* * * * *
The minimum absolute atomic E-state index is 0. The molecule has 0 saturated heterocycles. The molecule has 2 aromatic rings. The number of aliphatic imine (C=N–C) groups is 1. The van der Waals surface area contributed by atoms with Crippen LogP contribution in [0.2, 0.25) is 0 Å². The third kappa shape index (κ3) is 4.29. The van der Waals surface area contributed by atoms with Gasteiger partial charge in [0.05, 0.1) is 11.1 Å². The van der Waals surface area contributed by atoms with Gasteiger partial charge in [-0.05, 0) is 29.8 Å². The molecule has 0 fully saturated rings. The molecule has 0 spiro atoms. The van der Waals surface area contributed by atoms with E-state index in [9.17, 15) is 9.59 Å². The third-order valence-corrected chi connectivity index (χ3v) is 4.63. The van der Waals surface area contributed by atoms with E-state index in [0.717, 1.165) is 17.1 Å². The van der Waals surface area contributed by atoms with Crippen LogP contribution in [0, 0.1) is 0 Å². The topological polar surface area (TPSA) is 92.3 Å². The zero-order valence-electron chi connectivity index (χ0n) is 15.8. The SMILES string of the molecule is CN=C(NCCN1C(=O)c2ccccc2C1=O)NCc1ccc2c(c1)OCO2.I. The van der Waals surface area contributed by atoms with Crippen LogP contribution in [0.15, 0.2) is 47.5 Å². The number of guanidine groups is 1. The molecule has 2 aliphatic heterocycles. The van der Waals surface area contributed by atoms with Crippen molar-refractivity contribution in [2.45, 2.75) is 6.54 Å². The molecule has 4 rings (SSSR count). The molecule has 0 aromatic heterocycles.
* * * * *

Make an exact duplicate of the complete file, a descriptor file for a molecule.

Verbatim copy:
The minimum absolute atomic E-state index is 0. The molecule has 0 saturated heterocycles. The molecule has 2 aromatic rings. The number of aliphatic imine (C=N–C) groups is 1. The van der Waals surface area contributed by atoms with Crippen LogP contribution in [0.2, 0.25) is 0 Å². The third kappa shape index (κ3) is 4.29. The van der Waals surface area contributed by atoms with Gasteiger partial charge in [0.05, 0.1) is 11.1 Å². The van der Waals surface area contributed by atoms with Gasteiger partial charge in [-0.05, 0) is 29.8 Å². The molecule has 0 fully saturated rings. The molecule has 0 spiro atoms. The van der Waals surface area contributed by atoms with E-state index in [9.17, 15) is 9.59 Å². The third-order valence-corrected chi connectivity index (χ3v) is 4.63. The van der Waals surface area contributed by atoms with E-state index in [0.717, 1.165) is 17.1 Å². The van der Waals surface area contributed by atoms with Crippen LogP contribution in [0, 0.1) is 0 Å². The topological polar surface area (TPSA) is 92.3 Å². The zero-order valence-electron chi connectivity index (χ0n) is 15.8. The SMILES string of the molecule is CN=C(NCCN1C(=O)c2ccccc2C1=O)NCc1ccc2c(c1)OCO2.I. The van der Waals surface area contributed by atoms with Crippen LogP contribution in [0.15, 0.2) is 47.5 Å². The number of guanidine groups is 1. The molecule has 2 aliphatic heterocycles. The van der Waals surface area contributed by atoms with Crippen molar-refractivity contribution in [2.45, 2.75) is 6.54 Å². The molecule has 4 rings (SSSR count). The molecule has 0 aromatic heterocycles.